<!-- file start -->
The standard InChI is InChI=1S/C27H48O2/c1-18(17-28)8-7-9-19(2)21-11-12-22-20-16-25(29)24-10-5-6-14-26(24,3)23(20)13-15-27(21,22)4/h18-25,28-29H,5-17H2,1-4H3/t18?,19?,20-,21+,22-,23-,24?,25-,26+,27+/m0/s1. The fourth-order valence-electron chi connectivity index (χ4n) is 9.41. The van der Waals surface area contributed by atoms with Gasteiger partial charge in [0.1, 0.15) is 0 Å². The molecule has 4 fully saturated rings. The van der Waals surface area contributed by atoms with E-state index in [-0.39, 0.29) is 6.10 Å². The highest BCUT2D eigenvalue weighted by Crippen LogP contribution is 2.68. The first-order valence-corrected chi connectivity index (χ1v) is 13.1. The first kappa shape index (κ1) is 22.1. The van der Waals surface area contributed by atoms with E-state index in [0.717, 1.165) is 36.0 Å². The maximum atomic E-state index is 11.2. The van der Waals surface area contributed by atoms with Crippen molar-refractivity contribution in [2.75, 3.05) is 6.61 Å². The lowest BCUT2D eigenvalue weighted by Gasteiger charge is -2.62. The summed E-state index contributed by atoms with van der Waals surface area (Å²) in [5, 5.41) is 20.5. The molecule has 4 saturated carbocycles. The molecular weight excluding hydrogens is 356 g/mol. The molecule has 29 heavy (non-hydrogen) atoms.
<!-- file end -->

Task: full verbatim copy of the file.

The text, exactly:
The standard InChI is InChI=1S/C27H48O2/c1-18(17-28)8-7-9-19(2)21-11-12-22-20-16-25(29)24-10-5-6-14-26(24,3)23(20)13-15-27(21,22)4/h18-25,28-29H,5-17H2,1-4H3/t18?,19?,20-,21+,22-,23-,24?,25-,26+,27+/m0/s1. The fourth-order valence-electron chi connectivity index (χ4n) is 9.41. The van der Waals surface area contributed by atoms with Gasteiger partial charge in [0.1, 0.15) is 0 Å². The molecule has 4 fully saturated rings. The van der Waals surface area contributed by atoms with E-state index in [-0.39, 0.29) is 6.10 Å². The highest BCUT2D eigenvalue weighted by Crippen LogP contribution is 2.68. The first-order valence-corrected chi connectivity index (χ1v) is 13.1. The first kappa shape index (κ1) is 22.1. The van der Waals surface area contributed by atoms with E-state index in [0.717, 1.165) is 36.0 Å². The maximum atomic E-state index is 11.2. The van der Waals surface area contributed by atoms with Crippen molar-refractivity contribution in [2.75, 3.05) is 6.61 Å². The lowest BCUT2D eigenvalue weighted by Gasteiger charge is -2.62. The summed E-state index contributed by atoms with van der Waals surface area (Å²) in [5, 5.41) is 20.5. The molecule has 4 saturated carbocycles. The molecular weight excluding hydrogens is 356 g/mol. The molecule has 29 heavy (non-hydrogen) atoms.